20e. Now while David was sitting between the two gates, a watchman saw a man running alone. When the watchman told the king, the king said, "If he is alone, there is news in his mouth." Then the watchman saw another man running, and the watchman called to the gatekeeper and said, "There is another man, running alone!" And the king said, "He also brings news." Ahimaaz, who arrived first, called out and said to the king, "All is well! Blessed be the LORD your God, who has delivered up the men who raised their hand against my lord the king!" The king said, "Is the young man Absalom safe?" Ahimaaz answered, "When Joab sent the king's servant and me your servant, I saw a great tumult, but I did not know what it was about." [He lied.] Just then the Cushite came in and said, "There is good news, my lord the king! For the LORD has avenged you this day of all those who rose against you." David asked the Cushite, "Is the young man Absalom safe?" And the Cushite answered, "May the enemies of my lord the king, and all who rise against you to do harm, be like that young man!" Then the king was deeply moved, and went up to the chamber over the gate, and wept. And as he went, he said thus: "O my son Absalom-- my son, my son Absalom--if only I had died in your place! O Absalom my son, my son!"

21. In Chapter 19, Joab was told, "Behold, the king is weeping and mourning for Absalom." So the victory that day was turned into mourning for all the people. And the people stole back into the city that day, as people who are ashamed steal away when they flee in battle. [Another alternative explanation offered by the authors of 2nd Samuel, this time regarding the "devouring woods" theory.]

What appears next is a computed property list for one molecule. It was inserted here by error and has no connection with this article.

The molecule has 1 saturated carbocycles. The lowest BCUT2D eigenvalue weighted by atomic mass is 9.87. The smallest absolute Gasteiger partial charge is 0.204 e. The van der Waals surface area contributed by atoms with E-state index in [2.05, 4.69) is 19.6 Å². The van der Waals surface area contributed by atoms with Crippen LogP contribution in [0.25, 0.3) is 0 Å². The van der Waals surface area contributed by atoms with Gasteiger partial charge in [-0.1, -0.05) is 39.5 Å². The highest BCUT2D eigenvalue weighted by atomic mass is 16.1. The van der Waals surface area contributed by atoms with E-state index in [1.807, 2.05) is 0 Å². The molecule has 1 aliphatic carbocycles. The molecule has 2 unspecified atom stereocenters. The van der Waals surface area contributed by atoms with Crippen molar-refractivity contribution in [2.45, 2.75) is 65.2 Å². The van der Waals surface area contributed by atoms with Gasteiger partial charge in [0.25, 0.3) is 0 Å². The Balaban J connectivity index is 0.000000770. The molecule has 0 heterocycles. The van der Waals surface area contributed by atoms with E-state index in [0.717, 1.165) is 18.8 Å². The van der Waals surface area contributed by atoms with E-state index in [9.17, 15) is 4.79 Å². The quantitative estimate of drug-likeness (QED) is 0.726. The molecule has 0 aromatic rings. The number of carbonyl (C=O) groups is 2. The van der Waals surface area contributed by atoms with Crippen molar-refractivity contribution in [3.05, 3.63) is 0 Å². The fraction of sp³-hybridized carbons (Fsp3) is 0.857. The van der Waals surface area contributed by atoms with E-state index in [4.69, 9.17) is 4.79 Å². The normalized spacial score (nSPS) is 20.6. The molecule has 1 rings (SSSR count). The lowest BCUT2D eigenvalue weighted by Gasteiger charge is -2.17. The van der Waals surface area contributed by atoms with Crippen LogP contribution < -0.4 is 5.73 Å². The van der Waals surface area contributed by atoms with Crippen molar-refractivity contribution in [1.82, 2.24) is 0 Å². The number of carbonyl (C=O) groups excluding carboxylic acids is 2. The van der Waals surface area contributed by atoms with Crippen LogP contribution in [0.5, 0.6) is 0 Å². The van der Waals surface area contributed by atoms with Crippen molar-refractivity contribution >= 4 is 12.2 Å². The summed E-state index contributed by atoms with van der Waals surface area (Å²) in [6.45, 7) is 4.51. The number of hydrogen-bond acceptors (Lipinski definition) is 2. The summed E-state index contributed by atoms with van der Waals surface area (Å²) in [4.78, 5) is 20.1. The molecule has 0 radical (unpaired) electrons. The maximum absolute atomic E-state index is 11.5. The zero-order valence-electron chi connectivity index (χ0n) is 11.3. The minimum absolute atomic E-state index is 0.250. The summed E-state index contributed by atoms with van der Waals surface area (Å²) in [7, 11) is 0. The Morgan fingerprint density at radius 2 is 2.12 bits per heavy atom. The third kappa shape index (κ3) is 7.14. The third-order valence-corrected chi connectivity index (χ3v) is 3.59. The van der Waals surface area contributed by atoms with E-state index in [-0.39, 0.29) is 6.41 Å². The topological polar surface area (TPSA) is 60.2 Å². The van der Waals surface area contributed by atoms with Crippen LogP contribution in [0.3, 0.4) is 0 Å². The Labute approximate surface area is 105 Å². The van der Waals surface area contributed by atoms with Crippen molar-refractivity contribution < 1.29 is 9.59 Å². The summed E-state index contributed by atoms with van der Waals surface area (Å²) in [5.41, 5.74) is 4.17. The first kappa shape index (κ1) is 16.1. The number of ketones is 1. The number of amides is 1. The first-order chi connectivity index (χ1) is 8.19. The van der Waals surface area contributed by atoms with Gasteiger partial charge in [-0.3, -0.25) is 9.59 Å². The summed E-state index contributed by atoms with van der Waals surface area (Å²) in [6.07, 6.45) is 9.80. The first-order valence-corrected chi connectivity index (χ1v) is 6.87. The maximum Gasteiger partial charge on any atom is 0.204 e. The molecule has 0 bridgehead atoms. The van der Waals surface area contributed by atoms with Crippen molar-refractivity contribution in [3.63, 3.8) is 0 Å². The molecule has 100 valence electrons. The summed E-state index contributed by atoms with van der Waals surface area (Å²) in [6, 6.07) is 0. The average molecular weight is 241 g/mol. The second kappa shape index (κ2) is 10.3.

21a. Then Joab came into the house to the king, and said, "Today you have disgraced all your servants who today have saved your life, the lives of your sons and daughters, the lives of your wives and the lives of your concubines, in that you love your enemies and hate your friends. For you have declared today that you regard neither princes nor servants; for today I perceive that if Absalom had lived and all of us had died today, then it would have pleased you well. Now therefore, arise, go out and speak comfort to your servants. For I swear by the LORD, if you do not go out, not one will stay with you this night. And that will be worse for you than all the evil that has befallen you from your youth until now." Then the king arose and sat in the gate (of Mahanaim). And they told all the people, saying, "There is the king, sitting in the gate." So all the people came before the king. For everyone of Israel had fled to his tent.

21b. Now all the people were in a dispute throughout the tribes of Israel, saying, "The king saved us from the hand of our enemies, he delivered us from the hand of the Philistines, and now he has fled from the land because of Absalom. But Absalom, whom we anointed over us, has died in battle. Now therefore, why do you say nothing about bringing back the king?" So King David sent to Zadok and Abiathar the priests, saying, "Speak to the elders of Judah, saying, 'Why are you the last to bring the king back to his house, since the words of all Israel have come to the king, to his very house? 'You are my brethren, you are my bone and my flesh. Why then are you the last to bring back the king?' "And say to Amasa, 'Are you not my bone and my flesh? God do so to me, and more also, if you are not commander of the army before me continually in place of Joab.'" So he swayed the hearts of all the men of Judah, just as the heart of one man, so that they sent this word to the king: "Return, you and all your servants!" Then the king returned and came to the Jordan. And Judah came to Gilgal, to go to meet the king, to escort the king across the Jordan.